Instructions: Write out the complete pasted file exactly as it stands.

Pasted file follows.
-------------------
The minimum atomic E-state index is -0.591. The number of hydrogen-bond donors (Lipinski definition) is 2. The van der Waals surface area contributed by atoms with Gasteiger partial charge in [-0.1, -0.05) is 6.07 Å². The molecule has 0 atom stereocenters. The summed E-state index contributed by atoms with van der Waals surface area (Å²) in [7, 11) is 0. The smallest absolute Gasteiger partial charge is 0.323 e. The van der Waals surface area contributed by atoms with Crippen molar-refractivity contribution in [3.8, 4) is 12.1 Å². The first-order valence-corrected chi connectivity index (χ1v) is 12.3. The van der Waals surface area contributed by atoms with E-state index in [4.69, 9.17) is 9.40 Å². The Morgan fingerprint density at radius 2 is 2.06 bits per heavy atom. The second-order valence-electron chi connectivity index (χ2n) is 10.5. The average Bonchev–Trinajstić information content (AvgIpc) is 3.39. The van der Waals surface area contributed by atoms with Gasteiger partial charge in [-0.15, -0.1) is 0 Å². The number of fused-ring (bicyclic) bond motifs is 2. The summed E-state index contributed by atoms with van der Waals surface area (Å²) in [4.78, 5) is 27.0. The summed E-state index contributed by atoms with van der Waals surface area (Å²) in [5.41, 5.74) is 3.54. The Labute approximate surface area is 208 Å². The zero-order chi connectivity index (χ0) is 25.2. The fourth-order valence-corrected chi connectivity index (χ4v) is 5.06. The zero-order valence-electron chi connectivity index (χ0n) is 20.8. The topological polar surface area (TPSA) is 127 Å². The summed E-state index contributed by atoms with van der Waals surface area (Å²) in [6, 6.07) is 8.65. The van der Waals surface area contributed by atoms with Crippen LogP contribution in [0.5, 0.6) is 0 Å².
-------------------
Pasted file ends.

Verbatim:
The minimum atomic E-state index is -0.591. The number of hydrogen-bond donors (Lipinski definition) is 2. The van der Waals surface area contributed by atoms with Gasteiger partial charge in [-0.1, -0.05) is 6.07 Å². The molecule has 0 atom stereocenters. The summed E-state index contributed by atoms with van der Waals surface area (Å²) in [7, 11) is 0. The smallest absolute Gasteiger partial charge is 0.323 e. The van der Waals surface area contributed by atoms with Crippen molar-refractivity contribution in [3.8, 4) is 12.1 Å². The first-order valence-corrected chi connectivity index (χ1v) is 12.3. The van der Waals surface area contributed by atoms with E-state index in [4.69, 9.17) is 9.40 Å². The Morgan fingerprint density at radius 2 is 2.06 bits per heavy atom. The second-order valence-electron chi connectivity index (χ2n) is 10.5. The average Bonchev–Trinajstić information content (AvgIpc) is 3.39. The van der Waals surface area contributed by atoms with Gasteiger partial charge in [-0.15, -0.1) is 0 Å². The number of fused-ring (bicyclic) bond motifs is 2. The summed E-state index contributed by atoms with van der Waals surface area (Å²) in [4.78, 5) is 27.0. The summed E-state index contributed by atoms with van der Waals surface area (Å²) in [5.41, 5.74) is 3.54. The Labute approximate surface area is 208 Å². The zero-order chi connectivity index (χ0) is 25.2. The fourth-order valence-corrected chi connectivity index (χ4v) is 5.06. The zero-order valence-electron chi connectivity index (χ0n) is 20.8. The topological polar surface area (TPSA) is 127 Å². The summed E-state index contributed by atoms with van der Waals surface area (Å²) in [6, 6.07) is 8.65. The van der Waals surface area contributed by atoms with Crippen LogP contribution in [0.5, 0.6) is 0 Å².